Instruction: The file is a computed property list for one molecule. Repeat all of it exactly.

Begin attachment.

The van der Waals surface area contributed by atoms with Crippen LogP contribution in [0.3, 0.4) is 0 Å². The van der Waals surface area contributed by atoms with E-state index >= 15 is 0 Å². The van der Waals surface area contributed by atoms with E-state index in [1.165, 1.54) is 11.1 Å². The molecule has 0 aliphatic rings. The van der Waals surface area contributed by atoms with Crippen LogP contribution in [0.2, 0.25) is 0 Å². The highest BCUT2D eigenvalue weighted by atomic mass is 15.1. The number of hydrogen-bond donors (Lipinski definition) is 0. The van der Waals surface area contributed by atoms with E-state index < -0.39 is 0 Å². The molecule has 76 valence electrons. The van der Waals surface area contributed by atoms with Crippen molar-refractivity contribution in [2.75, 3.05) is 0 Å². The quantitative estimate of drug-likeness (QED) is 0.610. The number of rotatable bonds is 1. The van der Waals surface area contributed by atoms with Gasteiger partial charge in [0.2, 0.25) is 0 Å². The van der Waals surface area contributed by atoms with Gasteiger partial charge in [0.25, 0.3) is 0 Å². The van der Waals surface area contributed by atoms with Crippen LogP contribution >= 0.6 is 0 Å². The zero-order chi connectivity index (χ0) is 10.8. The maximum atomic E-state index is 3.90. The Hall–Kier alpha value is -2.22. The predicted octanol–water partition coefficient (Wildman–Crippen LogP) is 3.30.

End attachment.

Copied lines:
The van der Waals surface area contributed by atoms with Crippen LogP contribution in [0.3, 0.4) is 0 Å². The van der Waals surface area contributed by atoms with E-state index >= 15 is 0 Å². The van der Waals surface area contributed by atoms with E-state index in [1.165, 1.54) is 11.1 Å². The molecule has 0 aliphatic rings. The van der Waals surface area contributed by atoms with Crippen LogP contribution in [0.2, 0.25) is 0 Å². The highest BCUT2D eigenvalue weighted by atomic mass is 15.1. The number of hydrogen-bond donors (Lipinski definition) is 0. The van der Waals surface area contributed by atoms with E-state index < -0.39 is 0 Å². The molecule has 76 valence electrons. The van der Waals surface area contributed by atoms with Crippen molar-refractivity contribution in [2.75, 3.05) is 0 Å². The quantitative estimate of drug-likeness (QED) is 0.610. The number of rotatable bonds is 1. The van der Waals surface area contributed by atoms with Gasteiger partial charge in [0.2, 0.25) is 0 Å². The van der Waals surface area contributed by atoms with Gasteiger partial charge in [0.25, 0.3) is 0 Å². The van der Waals surface area contributed by atoms with Crippen LogP contribution >= 0.6 is 0 Å². The zero-order chi connectivity index (χ0) is 10.8. The maximum atomic E-state index is 3.90. The Hall–Kier alpha value is -2.22. The predicted octanol–water partition coefficient (Wildman–Crippen LogP) is 3.30.